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Amplifier classes of operation and biasing networks latest

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Amplifier classes of operation and biasing networks latest

  1. 1. Amplifier Classes of Operation and Biasing Networks PRESENTED BY: HRUDYA
  2. 2. Amplifier Classes  Amplifiers are classified according to the portion of the input cycle the active device conducts current  This is referred to as the conduction angle and is expressed in degrees  Single-ended audio amps are operated in Class A where the device conducts for 360°  Push-pull amps can be a Class B if one of the two devices is conducting at all times  Most audio power amps operate in Class AB - a compromise between Class A and Class B
  3. 3. Class A  The active device conducts       current 100% of time . Current flows in the output circuit throughout the input signal period. Conduction angle (output voltage swing) is 360 degree. Operating point is established at the centre of the load line . Therefore practically no distortion of amplified output But half of the supply voltage, drop across the transistor and current through the transistor is half of the saturation value. Hence efficiency of class A amplifier is only 50%
  4. 4. Class B  Output current flows only for half      the period of the input signal. Conduction angle is only 180 degree. Operating point is selected at or very near the cut-off point on the load line . There is distortion of output voltage wave due to clipping. Power drain is much less .(Since during the half cycle of the input signal, when there is no conduction, transistor bias current is zero.) Hence efficiency of class B amplifier is only 78.5%
  5. 5. Class C  Output current flows less     than half the period of the input signal. Conduction angle less than 180 degree.. There is maximum distortion of output voltage wave due to clipping. Power drain is much less Hence efficiency of Class C amplifier is almost 100%.
  6. 6. Class AB  Output current flows for more     than half the period of the input signal but not throughout the cycle. Conduction angle is more than 180 but less than 360 degree. Operating point is selected such that it is neither at cut-off nor at the centre of load line, but lies somewhere in-between . There is distortion of output voltage wave due to clipping. Hence efficiency of class B amplifier is more than 50% but less than 78.5%.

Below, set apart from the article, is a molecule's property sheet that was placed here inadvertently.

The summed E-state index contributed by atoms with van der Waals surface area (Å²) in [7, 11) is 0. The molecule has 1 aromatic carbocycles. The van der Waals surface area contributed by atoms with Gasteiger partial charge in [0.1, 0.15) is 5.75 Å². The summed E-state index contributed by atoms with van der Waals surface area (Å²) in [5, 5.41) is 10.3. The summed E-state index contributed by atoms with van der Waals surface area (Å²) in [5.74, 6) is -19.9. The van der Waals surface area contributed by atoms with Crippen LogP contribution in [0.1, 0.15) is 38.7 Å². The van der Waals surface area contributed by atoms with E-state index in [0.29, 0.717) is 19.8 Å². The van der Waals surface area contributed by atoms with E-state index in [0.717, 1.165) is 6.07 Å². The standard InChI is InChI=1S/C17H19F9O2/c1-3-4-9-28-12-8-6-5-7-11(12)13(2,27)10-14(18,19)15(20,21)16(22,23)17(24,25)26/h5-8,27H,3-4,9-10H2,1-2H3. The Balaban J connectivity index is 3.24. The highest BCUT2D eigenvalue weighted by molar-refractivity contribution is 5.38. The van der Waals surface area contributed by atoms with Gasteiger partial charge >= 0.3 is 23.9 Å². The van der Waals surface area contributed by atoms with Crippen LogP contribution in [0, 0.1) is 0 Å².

7. 7. Load and power supply current waveforms as a function of conduction angle.
  8. 8. Contd.......
  9. 9. Biasing networks Biasing networks are needed to set appropriate operating conditions for active devices There are two types: • Passive biasing (or self-biasing) – resistive networks – drawback: poor temperature stability • Active biasing – additional active components (thermally coupled) – drawback: complexity, added power consumption
  10. 10. Passive biasing  Simple two element biasing.  blocking capacitors CB and RFCs to isolate RF path  Very sensitive to collector current variations
  11. 11. Passive biasing  Voltage divider to stabilize VBE  Freedom to choose suitable voltage and current settings. (Vx, Ix)  Higher component count, more noise susceptibility.
  12. 12. Active biasing  Disadvantages of passive baising networks are   Poor temparature stability Sensitive to changes in transistor parameters  Base current of RF BJT (Q2) is provided by low-frequency BJT Q1  Excellent temperature stability (shared heat sink)  High component count, more complex layout,Additional Circuit Board Space  Added power requirements.
  13. 13.  In all biasing networks , the operating conditions of the transistor at rf frequencies are entirely independent of dc configuration.  At dc  Capacitors - rep open circuit  RFC - short circuit  At ac  Capacitors – short circuit  RFC – open circuit
  14. 14. DC and RF Equivalent Circuits for the active biasing network.
  15. 15. FET biasing

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